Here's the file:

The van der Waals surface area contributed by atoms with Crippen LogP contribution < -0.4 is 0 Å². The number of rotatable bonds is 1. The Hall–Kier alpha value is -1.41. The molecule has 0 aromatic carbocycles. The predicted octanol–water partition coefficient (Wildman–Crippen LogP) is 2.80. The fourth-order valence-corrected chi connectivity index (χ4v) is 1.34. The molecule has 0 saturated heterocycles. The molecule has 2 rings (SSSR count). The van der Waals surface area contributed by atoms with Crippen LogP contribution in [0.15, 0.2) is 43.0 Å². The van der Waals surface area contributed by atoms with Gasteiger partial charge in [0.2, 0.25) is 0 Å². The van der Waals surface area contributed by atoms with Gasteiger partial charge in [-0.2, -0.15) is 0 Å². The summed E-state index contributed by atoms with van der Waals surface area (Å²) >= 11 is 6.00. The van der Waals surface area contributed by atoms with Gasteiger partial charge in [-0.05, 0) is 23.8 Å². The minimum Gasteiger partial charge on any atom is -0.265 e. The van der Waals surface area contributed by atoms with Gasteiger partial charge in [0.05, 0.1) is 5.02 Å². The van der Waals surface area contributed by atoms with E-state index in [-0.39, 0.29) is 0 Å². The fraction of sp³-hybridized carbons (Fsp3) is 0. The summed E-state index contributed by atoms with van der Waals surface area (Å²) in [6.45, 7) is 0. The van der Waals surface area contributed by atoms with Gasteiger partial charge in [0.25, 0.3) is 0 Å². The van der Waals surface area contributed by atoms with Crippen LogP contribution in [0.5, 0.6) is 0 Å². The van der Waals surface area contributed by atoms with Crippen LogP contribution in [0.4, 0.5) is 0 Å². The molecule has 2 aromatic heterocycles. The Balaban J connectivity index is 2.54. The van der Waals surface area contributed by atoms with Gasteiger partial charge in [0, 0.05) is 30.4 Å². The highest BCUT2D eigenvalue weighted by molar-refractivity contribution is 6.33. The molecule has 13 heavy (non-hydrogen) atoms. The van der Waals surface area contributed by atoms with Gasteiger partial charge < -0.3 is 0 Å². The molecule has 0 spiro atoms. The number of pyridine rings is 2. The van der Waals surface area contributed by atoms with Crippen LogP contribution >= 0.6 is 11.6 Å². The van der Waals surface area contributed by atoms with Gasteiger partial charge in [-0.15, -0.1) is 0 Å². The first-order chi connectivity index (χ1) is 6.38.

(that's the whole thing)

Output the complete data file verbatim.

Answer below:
The van der Waals surface area contributed by atoms with Crippen LogP contribution < -0.4 is 0 Å². The number of rotatable bonds is 1. The Hall–Kier alpha value is -1.41. The molecule has 0 aromatic carbocycles. The predicted octanol–water partition coefficient (Wildman–Crippen LogP) is 2.80. The fourth-order valence-corrected chi connectivity index (χ4v) is 1.34. The molecule has 0 saturated heterocycles. The molecule has 2 rings (SSSR count). The van der Waals surface area contributed by atoms with Crippen LogP contribution in [0.15, 0.2) is 43.0 Å². The van der Waals surface area contributed by atoms with Gasteiger partial charge in [0.2, 0.25) is 0 Å². The van der Waals surface area contributed by atoms with Gasteiger partial charge in [-0.2, -0.15) is 0 Å². The summed E-state index contributed by atoms with van der Waals surface area (Å²) >= 11 is 6.00. The van der Waals surface area contributed by atoms with Gasteiger partial charge in [-0.05, 0) is 23.8 Å². The minimum Gasteiger partial charge on any atom is -0.265 e. The van der Waals surface area contributed by atoms with Gasteiger partial charge in [0.05, 0.1) is 5.02 Å². The van der Waals surface area contributed by atoms with E-state index in [-0.39, 0.29) is 0 Å². The fraction of sp³-hybridized carbons (Fsp3) is 0. The summed E-state index contributed by atoms with van der Waals surface area (Å²) in [6.45, 7) is 0. The van der Waals surface area contributed by atoms with Gasteiger partial charge in [0.25, 0.3) is 0 Å². The van der Waals surface area contributed by atoms with Crippen LogP contribution in [0.5, 0.6) is 0 Å². The van der Waals surface area contributed by atoms with Crippen LogP contribution in [0.4, 0.5) is 0 Å². The molecule has 2 aromatic heterocycles. The Balaban J connectivity index is 2.54. The van der Waals surface area contributed by atoms with Gasteiger partial charge in [0, 0.05) is 30.4 Å². The highest BCUT2D eigenvalue weighted by molar-refractivity contribution is 6.33. The molecule has 13 heavy (non-hydrogen) atoms. The van der Waals surface area contributed by atoms with Gasteiger partial charge < -0.3 is 0 Å². The molecule has 0 spiro atoms. The number of pyridine rings is 2. The van der Waals surface area contributed by atoms with Crippen LogP contribution >= 0.6 is 11.6 Å². The van der Waals surface area contributed by atoms with Gasteiger partial charge in [-0.15, -0.1) is 0 Å². The first-order chi connectivity index (χ1) is 6.38.